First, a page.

Monday, 10 February 2020
Matters of Public Importance
The past few months in our nation have been very much a harsh look at what could be our new reality as a nation. It was devastating to see in my home state of WA the destruction of much of the Stirling Range, one of the world's most important biodiversity hotspots, which burned from Boxing Day to the new year. It's a region that may never recover. This was a drop in the ocean compared with the chaos Australia has been thrown into over the past few months. In the 2019-20 bushfires so far—they are not 'this summer's fires'; they began burning in Queensland in late winter last year, and the Stirling Range also started burning before winter—these fires have burned more than 18 million hectares of our nation. Thirty lives have been lost and thousands of homes have been destroyed. A billion animals are estimated to have died, with the possibility that some endangered species are now extinct. We still don't really know the full scale of the devastation that we are facing. In responding—as a parliament, as a national government, as an opposition—we cannot think just of short-term relief. We also need to think of Australia's long-term future, given what has so far been a dismal response to this climate change emergency. Our climate is changing adversely. Longer hot and dry spells have created a tinderbox of much of our nation. Last year, 2019, was Australia's hottest and driest year since records began.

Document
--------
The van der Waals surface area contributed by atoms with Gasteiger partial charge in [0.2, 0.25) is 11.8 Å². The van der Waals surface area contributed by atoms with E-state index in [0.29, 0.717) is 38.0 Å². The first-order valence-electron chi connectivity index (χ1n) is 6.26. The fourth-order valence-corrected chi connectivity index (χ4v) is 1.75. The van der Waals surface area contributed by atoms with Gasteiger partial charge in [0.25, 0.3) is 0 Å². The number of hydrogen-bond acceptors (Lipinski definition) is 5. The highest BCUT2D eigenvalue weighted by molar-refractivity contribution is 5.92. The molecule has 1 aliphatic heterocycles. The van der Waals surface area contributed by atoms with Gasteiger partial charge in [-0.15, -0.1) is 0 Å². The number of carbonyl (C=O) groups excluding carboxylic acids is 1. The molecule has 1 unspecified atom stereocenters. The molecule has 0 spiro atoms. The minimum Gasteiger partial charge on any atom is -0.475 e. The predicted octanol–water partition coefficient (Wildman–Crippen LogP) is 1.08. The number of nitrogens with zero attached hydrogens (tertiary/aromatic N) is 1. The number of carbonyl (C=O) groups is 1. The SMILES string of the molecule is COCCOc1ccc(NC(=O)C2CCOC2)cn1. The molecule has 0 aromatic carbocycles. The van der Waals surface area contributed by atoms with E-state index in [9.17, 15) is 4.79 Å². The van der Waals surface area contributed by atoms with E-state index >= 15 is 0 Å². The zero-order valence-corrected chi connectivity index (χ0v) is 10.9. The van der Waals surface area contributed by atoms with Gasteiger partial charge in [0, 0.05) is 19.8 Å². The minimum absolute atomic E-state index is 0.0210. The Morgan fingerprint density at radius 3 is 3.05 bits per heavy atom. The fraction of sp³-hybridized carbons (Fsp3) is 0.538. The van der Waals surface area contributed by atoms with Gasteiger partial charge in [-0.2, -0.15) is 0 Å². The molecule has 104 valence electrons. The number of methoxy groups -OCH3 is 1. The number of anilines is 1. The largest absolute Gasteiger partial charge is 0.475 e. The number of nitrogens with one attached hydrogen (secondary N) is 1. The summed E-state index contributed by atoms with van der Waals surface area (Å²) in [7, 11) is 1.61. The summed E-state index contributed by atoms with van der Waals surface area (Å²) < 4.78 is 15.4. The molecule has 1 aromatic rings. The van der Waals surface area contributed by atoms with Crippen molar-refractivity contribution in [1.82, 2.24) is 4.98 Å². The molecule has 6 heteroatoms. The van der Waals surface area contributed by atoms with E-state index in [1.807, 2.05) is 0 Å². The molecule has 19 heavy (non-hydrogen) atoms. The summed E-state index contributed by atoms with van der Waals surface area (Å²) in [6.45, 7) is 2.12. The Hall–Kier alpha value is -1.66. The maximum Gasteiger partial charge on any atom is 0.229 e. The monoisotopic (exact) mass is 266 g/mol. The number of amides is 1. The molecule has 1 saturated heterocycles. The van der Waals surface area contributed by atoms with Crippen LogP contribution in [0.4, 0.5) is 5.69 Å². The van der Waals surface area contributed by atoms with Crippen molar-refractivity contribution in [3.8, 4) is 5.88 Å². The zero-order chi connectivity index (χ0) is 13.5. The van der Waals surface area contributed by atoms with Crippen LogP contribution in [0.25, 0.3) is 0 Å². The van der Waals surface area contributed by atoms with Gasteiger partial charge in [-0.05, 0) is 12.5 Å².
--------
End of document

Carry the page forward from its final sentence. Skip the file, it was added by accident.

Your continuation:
The government hasn't been listening. The government was told that back-burning was becoming more difficult because moist and cool windows of opportunity have become fewer and fewer. There was a politicised debate in which governments blamed greenies for refusing to allow back-burning, and on it goes without recognition that this very debate is a manifestation of climate change itself. Scientists have been telling us that greenhouse gas emissions are contributing to changes in our weather patterns and that the global community should play safe and adjust its behaviour in relation to emissions. Greg Mullins, a former commissioner of Fire and Rescue NSW, said in a letter to Minister David Littleproud in November last year:
To protect Australians from worsening bushfire conditions and natural disaster risks, Australia must accelerate and increase measures to tackle the root cause, climate change.